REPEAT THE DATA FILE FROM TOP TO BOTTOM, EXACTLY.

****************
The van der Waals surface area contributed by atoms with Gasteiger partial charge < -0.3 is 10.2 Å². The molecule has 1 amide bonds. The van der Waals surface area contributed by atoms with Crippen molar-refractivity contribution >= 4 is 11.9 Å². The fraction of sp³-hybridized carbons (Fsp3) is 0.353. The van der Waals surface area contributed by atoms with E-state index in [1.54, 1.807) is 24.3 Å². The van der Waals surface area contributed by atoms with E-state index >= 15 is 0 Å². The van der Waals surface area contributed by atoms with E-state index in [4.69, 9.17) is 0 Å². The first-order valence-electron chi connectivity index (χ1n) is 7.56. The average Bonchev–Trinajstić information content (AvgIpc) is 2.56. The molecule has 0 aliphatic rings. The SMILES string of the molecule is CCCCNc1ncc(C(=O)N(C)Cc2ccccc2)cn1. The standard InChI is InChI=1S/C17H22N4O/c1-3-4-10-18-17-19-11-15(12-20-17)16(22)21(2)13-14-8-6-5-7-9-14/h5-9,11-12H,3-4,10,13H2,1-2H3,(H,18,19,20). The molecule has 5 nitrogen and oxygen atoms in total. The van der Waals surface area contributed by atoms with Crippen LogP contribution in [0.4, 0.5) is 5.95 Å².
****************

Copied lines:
The van der Waals surface area contributed by atoms with Gasteiger partial charge < -0.3 is 10.2 Å². The molecule has 1 amide bonds. The van der Waals surface area contributed by atoms with Crippen molar-refractivity contribution >= 4 is 11.9 Å². The fraction of sp³-hybridized carbons (Fsp3) is 0.353. The van der Waals surface area contributed by atoms with E-state index in [1.54, 1.807) is 24.3 Å². The van der Waals surface area contributed by atoms with E-state index >= 15 is 0 Å². The van der Waals surface area contributed by atoms with E-state index in [4.69, 9.17) is 0 Å². The first-order valence-electron chi connectivity index (χ1n) is 7.56. The average Bonchev–Trinajstić information content (AvgIpc) is 2.56. The molecule has 0 aliphatic rings. The SMILES string of the molecule is CCCCNc1ncc(C(=O)N(C)Cc2ccccc2)cn1. The standard InChI is InChI=1S/C17H22N4O/c1-3-4-10-18-17-19-11-15(12-20-17)16(22)21(2)13-14-8-6-5-7-9-14/h5-9,11-12H,3-4,10,13H2,1-2H3,(H,18,19,20). The molecule has 5 nitrogen and oxygen atoms in total. The van der Waals surface area contributed by atoms with Crippen LogP contribution in [0.4, 0.5) is 5.95 Å².